Category Mental Health

World Health Day Highlights a Yearlong Conversation about Depression

We need to talk—about depression. The World Health Organization (WHO), has chosen depression as the focus of this year’s World Health DayExternal Web Site Policy on April 7, 2017, The theme is “Depression: Let’s Talk.” For years, the Substance Abuse and Mental Health Services Administration has encouraged open discussion about mental health through efforts like community conversations. SAMHSA applauds WHO’s efforts to take this discussion global.

Depression is more common than ever—not only in the United States, but around the world. In Depression and Other Common Mental Disorders: Global Health EstimatesExternal Web Site Policy, WHO reports that an increasing number of people in low-to-middle income nations experience depression and anxiety. However, more people experience depression (5.9%) and anxiety (6.3%) in the United States than the global averages (4.4% and 3.6%, respectively). To help achieve the important goal of linking people to treatment, the U.S. Preventive Task Force recommends universal depression screening for adolescentsExternal Web Site Policy and adultsExternal Web Site Policy, even for people who have no obvious risk factors.

Depression is becoming increasingly common among younger Americans, creating an urgent need to respond systematically. In 2015, 10.3% of adults aged 18 to 25 experienced a major depressive episode, compared to 8.3% in 2011. Of even greater concern, 12.5% of adolescents experienced a major depressive episode, compared to only 8.2% in 2011.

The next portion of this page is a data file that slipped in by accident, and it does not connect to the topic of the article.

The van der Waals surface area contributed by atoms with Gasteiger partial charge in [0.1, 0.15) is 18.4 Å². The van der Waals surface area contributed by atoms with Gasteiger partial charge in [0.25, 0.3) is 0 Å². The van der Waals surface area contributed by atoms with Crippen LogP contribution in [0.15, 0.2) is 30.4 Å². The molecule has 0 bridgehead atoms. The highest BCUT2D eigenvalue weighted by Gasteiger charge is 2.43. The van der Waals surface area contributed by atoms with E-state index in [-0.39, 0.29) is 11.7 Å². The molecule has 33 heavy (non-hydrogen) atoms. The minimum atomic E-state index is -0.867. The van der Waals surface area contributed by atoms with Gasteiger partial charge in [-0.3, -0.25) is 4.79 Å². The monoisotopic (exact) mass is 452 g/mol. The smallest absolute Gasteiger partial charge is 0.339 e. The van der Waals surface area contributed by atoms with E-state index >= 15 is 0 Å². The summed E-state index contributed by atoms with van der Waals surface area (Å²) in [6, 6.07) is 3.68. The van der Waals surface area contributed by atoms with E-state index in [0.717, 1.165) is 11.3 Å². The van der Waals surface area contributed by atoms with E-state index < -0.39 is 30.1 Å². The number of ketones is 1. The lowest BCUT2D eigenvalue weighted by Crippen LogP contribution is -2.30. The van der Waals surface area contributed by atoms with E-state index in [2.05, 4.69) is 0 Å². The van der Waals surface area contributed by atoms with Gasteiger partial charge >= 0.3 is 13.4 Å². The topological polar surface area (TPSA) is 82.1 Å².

The good news is that depression is treatable, and recovery is possible. In October 2016, WHO launched a yearlong global discussion about depressionExternal Web Site Policy, intended to inform the public about depression and suicide, encourage people to seek help, and teach friends and family how to provide support.

When we talk about depression and treatment, it’s important to realize that treatment can take many forms. Also, each person’s path to recovery is as unique as their circumstances. Some people, like pregnant and parenting women, older adultsExternal Web Site Policy, and youth, may need specialized treatment and support. That’s why SAMHSA sponsors the Behavioral Health Treatment Services Locator and National Helpline, 1-800-662-HELP (4357). For those in crisis, SAMHSA sponsors the National Suicide Prevention Lifeline, 1-800-273-TALK (8255).

When people have access to treatment and support, recovery is possible! As part of WHO’s campaign, newscaster James Chau shares his remarkable story of depression, treatment, and recoveryExternal Web Site Policy. His recovery began with finding someone to listen to him and support him. “Something went right when I opened up—when I chose to speak,” he says. So, let’s talk!

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The “B” in LGBT: Bisexual People and Behavioral Health

By: Amy Andre, MBA, MA, member of SAMHSA’s Sexual and Gender Minority Interest Group

From September 21-27, we celebrate Bisexuality Awareness Week.  In honor of this upcoming event, I’d like to talk about the “B” in the LGBT (lesbian, gay, bisexual, transgender) community.  Did you know that, of all those who identify as gay, lesbian, or bisexual, half identify as bisexual? That means the “B” the largest segment of the LGBT community.